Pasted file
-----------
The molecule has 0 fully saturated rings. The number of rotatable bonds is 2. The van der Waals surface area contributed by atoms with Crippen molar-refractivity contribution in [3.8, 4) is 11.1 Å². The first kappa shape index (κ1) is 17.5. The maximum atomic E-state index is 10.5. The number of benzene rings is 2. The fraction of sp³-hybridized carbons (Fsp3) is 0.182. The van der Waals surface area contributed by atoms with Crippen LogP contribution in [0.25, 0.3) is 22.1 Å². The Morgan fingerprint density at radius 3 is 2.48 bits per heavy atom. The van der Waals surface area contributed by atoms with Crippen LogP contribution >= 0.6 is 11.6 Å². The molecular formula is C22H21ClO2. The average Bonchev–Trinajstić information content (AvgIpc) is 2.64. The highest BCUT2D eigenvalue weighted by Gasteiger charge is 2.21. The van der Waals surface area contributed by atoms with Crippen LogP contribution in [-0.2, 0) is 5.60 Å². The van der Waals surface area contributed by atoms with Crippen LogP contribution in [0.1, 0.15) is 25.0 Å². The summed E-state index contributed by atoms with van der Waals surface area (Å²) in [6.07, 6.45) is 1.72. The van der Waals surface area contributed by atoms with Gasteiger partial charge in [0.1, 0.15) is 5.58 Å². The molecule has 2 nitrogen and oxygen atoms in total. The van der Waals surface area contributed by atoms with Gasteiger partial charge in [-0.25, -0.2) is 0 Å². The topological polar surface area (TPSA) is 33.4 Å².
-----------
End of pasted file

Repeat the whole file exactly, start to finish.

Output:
The molecule has 0 fully saturated rings. The number of rotatable bonds is 2. The van der Waals surface area contributed by atoms with Crippen molar-refractivity contribution in [3.8, 4) is 11.1 Å². The first kappa shape index (κ1) is 17.5. The maximum atomic E-state index is 10.5. The number of benzene rings is 2. The fraction of sp³-hybridized carbons (Fsp3) is 0.182. The van der Waals surface area contributed by atoms with Crippen LogP contribution in [0.25, 0.3) is 22.1 Å². The Morgan fingerprint density at radius 3 is 2.48 bits per heavy atom. The van der Waals surface area contributed by atoms with Crippen LogP contribution >= 0.6 is 11.6 Å². The molecular formula is C22H21ClO2. The average Bonchev–Trinajstić information content (AvgIpc) is 2.64. The highest BCUT2D eigenvalue weighted by Gasteiger charge is 2.21. The van der Waals surface area contributed by atoms with Crippen LogP contribution in [-0.2, 0) is 5.60 Å². The van der Waals surface area contributed by atoms with Crippen LogP contribution in [0.1, 0.15) is 25.0 Å². The summed E-state index contributed by atoms with van der Waals surface area (Å²) in [6.07, 6.45) is 1.72. The van der Waals surface area contributed by atoms with Gasteiger partial charge in [0.1, 0.15) is 5.58 Å². The molecule has 2 nitrogen and oxygen atoms in total. The van der Waals surface area contributed by atoms with Gasteiger partial charge in [-0.25, -0.2) is 0 Å². The topological polar surface area (TPSA) is 33.4 Å².